Leslie Smith Has "Two Percent" Of Average Gray Matter: "My Brain Is A Little F--ked Up"

Leslie Smith is opening up about a potentially troubling brain scan.

Back in July, Smith shared that an MRI revealed she has only two percent of the gray matter typically found in the human brain. Gray matter is a major component of the central nervous system. Ahead of her fight with Amanda Bell at Bellator 245, Smith opened up about the diagnosis and shared the MRI results exclusively with Fightful.

"The MRI said I am two standard deviations below the general public, or at least the control group. They said I have two standard deviations below everybody else in the amount of gray matter that I had. That would give me either 94 or 96 percent less than everybody else. On the MRI it actually says two percent is what I have. I did talk to quite a few people because that is kind of scary," Smith told Fightful. "The MRI didn't indicate that was a result of fighting. It didn't have any lesions. They said if it had been from a head wound, then — in theory — it should have shown scar tissue, lesions and a wound to the gray matter. Because it didn't show any of those things, it means either it's healed and that's just the way that I am, or that I was born like that. There is no way to know any of that since I don't have a baseline."

Gray matter contains most of the brain's neuronal cell bodies. It includes regions of the brain involved in muscle control and sensory perception, such as sight, sound, memory, emotions, speech, decision making and self-control. Smith admitted she does experience symptoms that may pertain to reduced gray matter.

"Totally," she exclaimed. "It says stuff about not having a good memory and not being very good at controlling emotions. And not being very good with language. I definitely feel like I have experienced all of those things throughout my life."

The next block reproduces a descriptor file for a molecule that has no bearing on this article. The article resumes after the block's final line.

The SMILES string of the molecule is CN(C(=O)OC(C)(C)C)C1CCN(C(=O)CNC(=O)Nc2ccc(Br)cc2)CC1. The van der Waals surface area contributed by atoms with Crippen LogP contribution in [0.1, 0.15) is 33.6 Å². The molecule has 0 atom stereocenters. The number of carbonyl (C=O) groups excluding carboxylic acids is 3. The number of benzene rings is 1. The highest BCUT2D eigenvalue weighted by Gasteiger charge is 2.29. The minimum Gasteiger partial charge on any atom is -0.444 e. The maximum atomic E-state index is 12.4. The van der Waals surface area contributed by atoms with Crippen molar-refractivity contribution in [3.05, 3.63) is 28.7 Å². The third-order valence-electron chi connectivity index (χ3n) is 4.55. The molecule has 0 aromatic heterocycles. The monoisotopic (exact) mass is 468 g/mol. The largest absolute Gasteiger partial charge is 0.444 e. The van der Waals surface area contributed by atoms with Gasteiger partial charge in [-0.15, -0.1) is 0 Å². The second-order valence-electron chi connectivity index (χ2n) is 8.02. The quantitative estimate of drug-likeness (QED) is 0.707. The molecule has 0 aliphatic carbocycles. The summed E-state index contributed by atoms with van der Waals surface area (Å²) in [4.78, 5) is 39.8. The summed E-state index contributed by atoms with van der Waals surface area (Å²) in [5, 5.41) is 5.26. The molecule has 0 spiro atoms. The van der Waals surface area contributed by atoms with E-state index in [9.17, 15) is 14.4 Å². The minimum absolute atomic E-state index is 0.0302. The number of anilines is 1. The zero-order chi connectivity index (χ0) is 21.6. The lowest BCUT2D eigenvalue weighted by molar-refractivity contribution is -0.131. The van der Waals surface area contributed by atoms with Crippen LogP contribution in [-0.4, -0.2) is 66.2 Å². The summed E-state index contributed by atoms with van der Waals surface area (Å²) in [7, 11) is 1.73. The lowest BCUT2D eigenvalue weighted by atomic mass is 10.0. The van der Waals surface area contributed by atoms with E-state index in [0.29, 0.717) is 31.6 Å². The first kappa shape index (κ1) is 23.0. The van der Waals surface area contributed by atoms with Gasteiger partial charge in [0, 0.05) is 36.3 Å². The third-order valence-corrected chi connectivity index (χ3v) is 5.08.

"The worst that I have ever felt was when I was boxing a lot," Smith shared. "There was a short period of time when I was training boxing really hard and I was sparring every day for about three months. That is the stupidest that I have ever felt in my entire life. You know when you can't think of a word but there are a bunch of different words in your head? Like if you're trying to think of the word 'ball,' you may say 'round' or 'bounce' or 'tall.' Like you're close to it but you're slightly out of reach. When I was doing all that boxing, it felt like there was nothing there. This smooth, shiny, expansive surface of nothingness. That was pretty scary. I definitely cut down on the amount of sparring I was doing once I realized that."

With no way of determining a definitive cause, Smith chooses to remain optimistic about her results.

"I think I've decided that I want it to be something I was born with because that makes it okay for me to fight," she said. "I think until my career is over, I'm going to stick with the idea that I was born like that because I don't really want to think that I... you know."

"I think a lot of fighters have issues with their brain that nobody wants to talk about," she added. "Just being able to share that, 'Yeah, my brain is a little fucked up.' But it's just part of life. I hope that it makes other fighters feel a little better about admitting it so they can deal with it too."

Smith's MRI results note the following.

"Findings: There is no diffusion restriction indicative of acute ischemia or infarct. The gray-white matter differentiation is preserved. No midline shift, mass effect, or intra- or extra-axial fluid collection is identified. No focal or diffuse parenchymal abnormalities are identified. The gradient echo sequence does not exhibit areas of susceptibility reflective of blood products, calcifications, or sequela of traumatic brain injury. Sulci, gyri, ventricles, and cisterns are unremarkable. Flow voids within the major intracranial vessels are preserved. The sagittal TI sequence demonstrates unremarkable midline structures. The orbits are unremarkable. The paranasal sinuses and mastoid air cells are clear.

"Impression: No acute intracranial process. No sequela of traumatic brain injury. The brain volume is normal based on qualitative analysis. However, the quantitative analysis exhibits global cortical gray matter volume that is below two standard deviations (2nd percentile)."

Smith fights Bell on the undercard of Bellator 245. The event takes place on Friday, September 11 and is headlined by Phil Davis vs. Lyoto Machida. Keep up with Fightful for all your fight night coverage.

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